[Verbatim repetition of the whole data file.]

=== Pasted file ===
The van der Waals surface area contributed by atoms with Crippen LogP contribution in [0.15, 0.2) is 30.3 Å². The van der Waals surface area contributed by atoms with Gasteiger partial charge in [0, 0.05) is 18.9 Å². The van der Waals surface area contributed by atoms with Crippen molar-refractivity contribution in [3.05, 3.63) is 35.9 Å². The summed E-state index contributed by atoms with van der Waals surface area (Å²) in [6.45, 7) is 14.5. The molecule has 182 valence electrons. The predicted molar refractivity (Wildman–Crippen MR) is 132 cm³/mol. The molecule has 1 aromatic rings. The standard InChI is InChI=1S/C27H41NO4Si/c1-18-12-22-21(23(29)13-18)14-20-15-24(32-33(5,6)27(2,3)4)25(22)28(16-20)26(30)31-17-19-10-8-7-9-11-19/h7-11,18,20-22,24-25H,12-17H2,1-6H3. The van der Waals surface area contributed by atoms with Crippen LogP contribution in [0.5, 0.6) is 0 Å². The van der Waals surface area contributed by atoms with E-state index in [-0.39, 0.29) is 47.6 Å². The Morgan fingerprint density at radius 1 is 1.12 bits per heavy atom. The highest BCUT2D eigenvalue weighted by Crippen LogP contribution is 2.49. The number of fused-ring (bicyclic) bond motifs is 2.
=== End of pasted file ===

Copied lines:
The van der Waals surface area contributed by atoms with Crippen LogP contribution in [0.15, 0.2) is 30.3 Å². The van der Waals surface area contributed by atoms with Gasteiger partial charge in [0, 0.05) is 18.9 Å². The van der Waals surface area contributed by atoms with Crippen molar-refractivity contribution in [3.05, 3.63) is 35.9 Å². The summed E-state index contributed by atoms with van der Waals surface area (Å²) in [6.45, 7) is 14.5. The molecule has 182 valence electrons. The predicted molar refractivity (Wildman–Crippen MR) is 132 cm³/mol. The molecule has 1 aromatic rings. The standard InChI is InChI=1S/C27H41NO4Si/c1-18-12-22-21(23(29)13-18)14-20-15-24(32-33(5,6)27(2,3)4)25(22)28(16-20)26(30)31-17-19-10-8-7-9-11-19/h7-11,18,20-22,24-25H,12-17H2,1-6H3. The van der Waals surface area contributed by atoms with Crippen LogP contribution in [0.5, 0.6) is 0 Å². The van der Waals surface area contributed by atoms with E-state index in [-0.39, 0.29) is 47.6 Å². The Morgan fingerprint density at radius 1 is 1.12 bits per heavy atom. The highest BCUT2D eigenvalue weighted by Crippen LogP contribution is 2.49. The number of fused-ring (bicyclic) bond motifs is 2.